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  • Picturing the Paris Salome, May 1907
  • Davinia Caddy (bio)

In 1874, thirty-three years before the first public Paris performance of Richard Strauss's Salome, Paul Cézanne exhibited a work that would prefigure a scene from the opera—that is, in its Parisian incarnation. The scene in question, Salome's "Dance of the Seven Veils," was a popular pictorial subject. Particularly in the late nineteenth and early twentieth centuries, artists across Europe—from the well-known (Aubrey Beardsley, Gustave Moreau) to the not-so (Gaston Bussière, Georges Rochegrosse)—gravitated toward the Oriental striptease, variously picturing a dancing princess, sexually potent and ravishing, and a lusty, goggle-eyed Herod. Cézanne pictured something different (see Figure 1). With the subheading "Le Pacha," an early version of Cézanne's painting points not to Salome but to a high-ranking official or dignitary of the Ottoman Empire. (Art historians have pursued the reference, seeing similarities of color-scheme, setting, and subject matter in Eugène Delacroix's 1827 painting La Mort de Sardanapale, a Romantic pictorial drama about an apathetic Assyrian king.1) Yet the Cézanne is still notable for its overt theatrical quality. The visual field is structured as a kind of proscenium space, a white bed raised and framed by red, sumptuous-looking drapery—"exaggeratedly vulgar theatrical décor," in the words of art critic Roger Fry.2 Within this space (to Fry, "an operatic phantasmagoria"), a generic theatrical encounter unfolds: bourgeois male spectator observes female object unveiled before him. More specifically, Cézanne evokes Manet's Olympia (1863), a painting for which the artist, later in life, confessed special fondness: "One must always have this before one's eyes . . . . It represents a new order of painting."3 But the allusion is not straightforwardly deferential. Cézanne's painting, entitled Une Moderne Olympia (Le Pacha), acts more like a caricature, a farcical take on Manet's. In place of brazen sexuality, Cézanne unveils a body wholly insufficient as an object of erotic contemplation.4 The male spectator appears to acknowledge this: his head is turned away from the female figure; he gazes elsewhere, perhaps lost in private reverie.5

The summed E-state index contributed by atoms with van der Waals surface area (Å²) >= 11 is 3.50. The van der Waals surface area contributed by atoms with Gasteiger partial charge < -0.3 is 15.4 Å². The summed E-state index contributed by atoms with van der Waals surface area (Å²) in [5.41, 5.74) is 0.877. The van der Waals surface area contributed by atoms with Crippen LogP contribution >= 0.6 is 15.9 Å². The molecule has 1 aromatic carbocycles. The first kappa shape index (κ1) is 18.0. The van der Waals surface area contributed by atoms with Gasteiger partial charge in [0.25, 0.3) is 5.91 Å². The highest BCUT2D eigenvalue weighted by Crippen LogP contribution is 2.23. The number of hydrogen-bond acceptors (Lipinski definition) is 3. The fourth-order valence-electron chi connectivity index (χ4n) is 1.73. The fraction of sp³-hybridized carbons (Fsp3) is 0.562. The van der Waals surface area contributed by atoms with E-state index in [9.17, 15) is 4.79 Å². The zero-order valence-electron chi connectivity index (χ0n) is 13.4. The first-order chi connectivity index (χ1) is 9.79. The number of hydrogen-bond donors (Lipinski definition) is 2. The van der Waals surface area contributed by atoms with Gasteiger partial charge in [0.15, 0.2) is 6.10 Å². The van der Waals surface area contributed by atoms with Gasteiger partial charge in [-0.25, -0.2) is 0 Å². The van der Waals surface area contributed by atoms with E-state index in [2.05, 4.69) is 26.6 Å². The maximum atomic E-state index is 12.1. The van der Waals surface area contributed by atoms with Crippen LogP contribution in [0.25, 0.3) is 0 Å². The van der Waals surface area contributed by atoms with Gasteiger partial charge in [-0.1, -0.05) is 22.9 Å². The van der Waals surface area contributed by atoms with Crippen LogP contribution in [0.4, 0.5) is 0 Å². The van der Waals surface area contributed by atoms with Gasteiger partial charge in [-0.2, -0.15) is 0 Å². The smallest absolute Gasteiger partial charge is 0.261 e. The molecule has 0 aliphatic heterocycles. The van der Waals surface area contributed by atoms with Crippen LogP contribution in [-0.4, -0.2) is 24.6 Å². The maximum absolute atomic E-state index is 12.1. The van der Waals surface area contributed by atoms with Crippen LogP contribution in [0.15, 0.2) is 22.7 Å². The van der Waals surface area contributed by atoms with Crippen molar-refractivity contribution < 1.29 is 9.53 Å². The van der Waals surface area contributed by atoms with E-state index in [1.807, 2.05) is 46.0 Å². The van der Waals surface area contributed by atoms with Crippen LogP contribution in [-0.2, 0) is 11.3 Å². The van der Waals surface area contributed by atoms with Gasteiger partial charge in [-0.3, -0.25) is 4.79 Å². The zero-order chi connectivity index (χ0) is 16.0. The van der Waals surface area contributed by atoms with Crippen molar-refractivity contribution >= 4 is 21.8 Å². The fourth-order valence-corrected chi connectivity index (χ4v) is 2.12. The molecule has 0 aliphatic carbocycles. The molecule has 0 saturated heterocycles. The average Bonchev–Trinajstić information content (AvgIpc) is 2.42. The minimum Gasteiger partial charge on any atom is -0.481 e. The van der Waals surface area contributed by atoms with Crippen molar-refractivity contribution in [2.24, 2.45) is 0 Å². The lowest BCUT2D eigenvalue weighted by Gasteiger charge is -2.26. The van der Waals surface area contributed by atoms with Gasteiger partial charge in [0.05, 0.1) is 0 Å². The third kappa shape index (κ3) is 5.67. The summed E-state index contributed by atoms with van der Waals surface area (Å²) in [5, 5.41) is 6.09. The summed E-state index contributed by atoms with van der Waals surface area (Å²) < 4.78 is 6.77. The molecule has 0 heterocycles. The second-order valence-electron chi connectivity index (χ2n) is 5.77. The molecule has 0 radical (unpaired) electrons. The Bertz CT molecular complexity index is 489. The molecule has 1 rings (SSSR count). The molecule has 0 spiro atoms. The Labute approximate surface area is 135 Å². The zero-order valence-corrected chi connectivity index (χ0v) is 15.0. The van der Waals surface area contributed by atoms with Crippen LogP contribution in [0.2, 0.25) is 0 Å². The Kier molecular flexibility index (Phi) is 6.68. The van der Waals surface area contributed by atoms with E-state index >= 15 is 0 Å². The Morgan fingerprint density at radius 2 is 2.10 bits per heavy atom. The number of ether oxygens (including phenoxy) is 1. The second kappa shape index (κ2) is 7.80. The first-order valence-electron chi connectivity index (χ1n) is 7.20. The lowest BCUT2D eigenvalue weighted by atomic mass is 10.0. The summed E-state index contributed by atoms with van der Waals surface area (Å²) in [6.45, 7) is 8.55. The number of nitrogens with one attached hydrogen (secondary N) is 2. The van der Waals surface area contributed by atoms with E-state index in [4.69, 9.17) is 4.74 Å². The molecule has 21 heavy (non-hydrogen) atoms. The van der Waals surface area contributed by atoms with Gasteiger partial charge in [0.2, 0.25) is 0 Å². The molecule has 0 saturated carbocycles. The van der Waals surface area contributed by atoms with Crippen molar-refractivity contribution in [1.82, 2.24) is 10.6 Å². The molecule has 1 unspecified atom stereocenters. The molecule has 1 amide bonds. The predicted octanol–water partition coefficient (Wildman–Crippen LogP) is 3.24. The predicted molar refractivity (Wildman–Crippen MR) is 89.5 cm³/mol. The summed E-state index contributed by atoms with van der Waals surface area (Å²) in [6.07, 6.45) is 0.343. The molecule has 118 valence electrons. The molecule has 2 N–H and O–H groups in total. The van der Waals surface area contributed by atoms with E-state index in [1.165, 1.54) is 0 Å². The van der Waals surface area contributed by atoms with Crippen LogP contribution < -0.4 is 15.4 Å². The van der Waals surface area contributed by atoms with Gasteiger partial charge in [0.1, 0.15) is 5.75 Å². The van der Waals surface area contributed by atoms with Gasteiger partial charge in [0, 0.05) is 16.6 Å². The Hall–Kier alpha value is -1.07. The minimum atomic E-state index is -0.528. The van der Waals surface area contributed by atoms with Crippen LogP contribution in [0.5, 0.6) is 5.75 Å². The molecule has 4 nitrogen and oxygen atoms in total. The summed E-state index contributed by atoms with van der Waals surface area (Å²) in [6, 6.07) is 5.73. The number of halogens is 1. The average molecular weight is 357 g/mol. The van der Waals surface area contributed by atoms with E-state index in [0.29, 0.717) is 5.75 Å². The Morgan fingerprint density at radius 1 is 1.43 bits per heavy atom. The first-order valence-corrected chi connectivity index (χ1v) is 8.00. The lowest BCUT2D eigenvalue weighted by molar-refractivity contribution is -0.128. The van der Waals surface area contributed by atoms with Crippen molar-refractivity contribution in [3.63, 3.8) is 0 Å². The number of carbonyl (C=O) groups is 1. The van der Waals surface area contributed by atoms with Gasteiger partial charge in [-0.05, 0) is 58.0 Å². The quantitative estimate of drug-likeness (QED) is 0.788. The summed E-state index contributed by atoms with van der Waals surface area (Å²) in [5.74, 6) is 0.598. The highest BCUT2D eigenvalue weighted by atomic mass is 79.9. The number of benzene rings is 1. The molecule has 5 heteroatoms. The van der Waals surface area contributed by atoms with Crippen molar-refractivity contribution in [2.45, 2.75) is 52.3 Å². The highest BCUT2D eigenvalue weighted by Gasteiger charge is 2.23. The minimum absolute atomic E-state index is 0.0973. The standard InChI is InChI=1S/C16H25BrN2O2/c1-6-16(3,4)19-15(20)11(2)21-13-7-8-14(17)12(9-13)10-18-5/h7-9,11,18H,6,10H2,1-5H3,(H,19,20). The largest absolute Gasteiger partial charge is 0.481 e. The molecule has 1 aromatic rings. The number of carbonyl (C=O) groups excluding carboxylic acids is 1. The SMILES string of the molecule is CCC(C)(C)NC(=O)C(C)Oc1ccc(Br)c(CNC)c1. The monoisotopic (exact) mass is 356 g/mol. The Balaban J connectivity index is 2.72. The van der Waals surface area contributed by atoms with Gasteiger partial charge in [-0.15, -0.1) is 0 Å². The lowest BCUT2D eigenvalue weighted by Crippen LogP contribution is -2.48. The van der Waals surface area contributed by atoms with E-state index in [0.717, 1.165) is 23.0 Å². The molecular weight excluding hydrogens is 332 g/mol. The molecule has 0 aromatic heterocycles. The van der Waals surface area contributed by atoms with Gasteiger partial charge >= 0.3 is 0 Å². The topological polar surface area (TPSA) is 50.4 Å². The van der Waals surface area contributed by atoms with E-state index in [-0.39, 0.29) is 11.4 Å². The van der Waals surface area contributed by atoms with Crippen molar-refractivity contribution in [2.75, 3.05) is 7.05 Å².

Scholars of art and literature have extensively documented the various visual and textual depictions of Salome that appeared at the fin de siècle. In a well-known 1987 study, Françoise Meltzer explores the blending of painting and prose, examining the [End Page 160]

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Figure 1.

Paul Cézanne, Une Moderne Olympia (Le Pacha), c. 1870;

Courtesy of The Athenaeum (

literary depiction of Salome portraiture and the bounds or limits of mimesis.6 Using painting as a means of working through issues of Salome's representation, then, is not new: the classic literary example is Joris-Karl Huysmans's 1884 novel À Rebours with its descriptions of Gustave Moreau's extravagant 1876 canvas depicting Salome dancing before Herod. However, seen from a specifically operatic perspective, Cézanne's painting might be worth pondering, might even be prophetic: a remarkably similar scene unfolded on stage at the Théâtre du Châtelet on May 8, 1907. Here, during the opening night of Strauss's Salome, the much-anticipated "Dance of the Seven Veils" fell flat. Performed by the Russian ballerina Natalia Trouhanova, who stepped in as Salome for the German soprano Emmy Destinn, the dance appeared to lack erotic content; Salome was more chaste and virginal than sensual and sexually aware.7 The illustration on the front cover of the gilded souvenir programme seemed to endorse such a characterization (see Figure 2). A reproduction of an early sixteenth-century oil painting by the Italian Renaissance artist Bernardino Luini, the image offsets the severed head of John the Baptist, dripping blood onto a silver platter, against the upper body of the Judean princess. Yet despite [End Page 161]

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Figure 2.

Programme for Richard Strauss's Salome at the Théâtre du Châtelet, Paris, May 1907;

Courtesy of the Bibliothèque Nationale de France.

the gruesome scenario, Salome looks almost angelic. With da Vincian poise and beauty, a healthy glow, and...


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